Until 2017, every state conditioned pretrial release on cash bail. Judges across the United States predicted the risk individuals posed of failing to appear and the danger to the community. As a result, indigent individuals waited in jails merely because they could not afford their bail. In 2017, New Jersey spearheaded the movement to change how the bail system operates by passing the Criminal Justice Reform Act (“CJRA”), which created an objective decision-making tool called the Public Safety Assessment.
Today, New Jersey judges are no longer required to speculate about the future decisions of individual defendants. Instead, the Public Safety Assessment provides a tool for judges throughout the state to uniformly assess the risks based on statistical data. The CJRA uses algorithms and statistical calculations, from which judges use a Decision-Making Framework to determine whether bond is appropriate and the terms and conditions of that bond. The CJRA has virtually eliminated monetary bond entirely.
Two years later, in 2019, both New Jersey’s pretrial jail population and crime rate have decreased. Furthermore, judges can rely on analytics that remove the guesswork from bail decisions. Most importantly, no one in the state of New Jersey is incarcerated prior to trial for the sole reason of indigency.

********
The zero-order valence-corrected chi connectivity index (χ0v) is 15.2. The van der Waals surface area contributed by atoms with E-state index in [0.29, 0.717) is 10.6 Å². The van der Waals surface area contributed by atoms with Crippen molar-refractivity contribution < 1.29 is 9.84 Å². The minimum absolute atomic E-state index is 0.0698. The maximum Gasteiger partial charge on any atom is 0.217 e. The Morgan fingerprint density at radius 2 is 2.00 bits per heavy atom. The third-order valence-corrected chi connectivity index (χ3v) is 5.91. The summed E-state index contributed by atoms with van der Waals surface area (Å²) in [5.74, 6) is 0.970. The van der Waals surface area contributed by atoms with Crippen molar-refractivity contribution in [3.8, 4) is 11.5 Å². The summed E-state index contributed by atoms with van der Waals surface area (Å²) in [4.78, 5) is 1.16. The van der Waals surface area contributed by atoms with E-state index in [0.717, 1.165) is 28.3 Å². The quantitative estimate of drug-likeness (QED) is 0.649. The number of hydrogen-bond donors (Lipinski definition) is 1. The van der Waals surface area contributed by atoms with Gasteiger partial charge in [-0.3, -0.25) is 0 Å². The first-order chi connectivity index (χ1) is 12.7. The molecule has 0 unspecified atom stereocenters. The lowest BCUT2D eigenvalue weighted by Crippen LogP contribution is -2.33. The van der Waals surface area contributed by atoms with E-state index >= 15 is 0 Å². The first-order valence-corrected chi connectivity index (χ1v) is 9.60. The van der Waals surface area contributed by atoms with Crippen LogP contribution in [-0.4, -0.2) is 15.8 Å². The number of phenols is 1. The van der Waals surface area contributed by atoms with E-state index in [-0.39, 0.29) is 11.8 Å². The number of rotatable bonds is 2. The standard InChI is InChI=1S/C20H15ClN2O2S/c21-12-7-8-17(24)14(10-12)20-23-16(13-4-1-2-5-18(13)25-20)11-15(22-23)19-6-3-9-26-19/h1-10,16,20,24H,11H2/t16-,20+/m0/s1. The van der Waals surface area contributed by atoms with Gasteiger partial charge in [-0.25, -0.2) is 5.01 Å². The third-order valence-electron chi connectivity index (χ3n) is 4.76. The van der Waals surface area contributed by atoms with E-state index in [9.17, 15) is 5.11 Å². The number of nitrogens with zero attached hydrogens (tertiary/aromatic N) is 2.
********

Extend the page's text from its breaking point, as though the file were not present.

This Comment will recommend that states abandon a predominantly cash bail framework and use New Jersey’s risk assessment tool. Ultimately, this Comment concludes that adopting New Jersey’s framework will decrease the pretrial jail population, decrease the crime rate, and ensure that no individual is incarcerated prior to trial for the sole reason they are indigent.
Reimel, David III
"Algorithms & Instruments: The Effective Elimination of New Jersey’s Cash Bail System and Its Replacement,"
Penn State Law Review: Vol. 124
, Article 5.
Available at: https://elibrary.law.psu.edu/pslr/vol124/iss1/5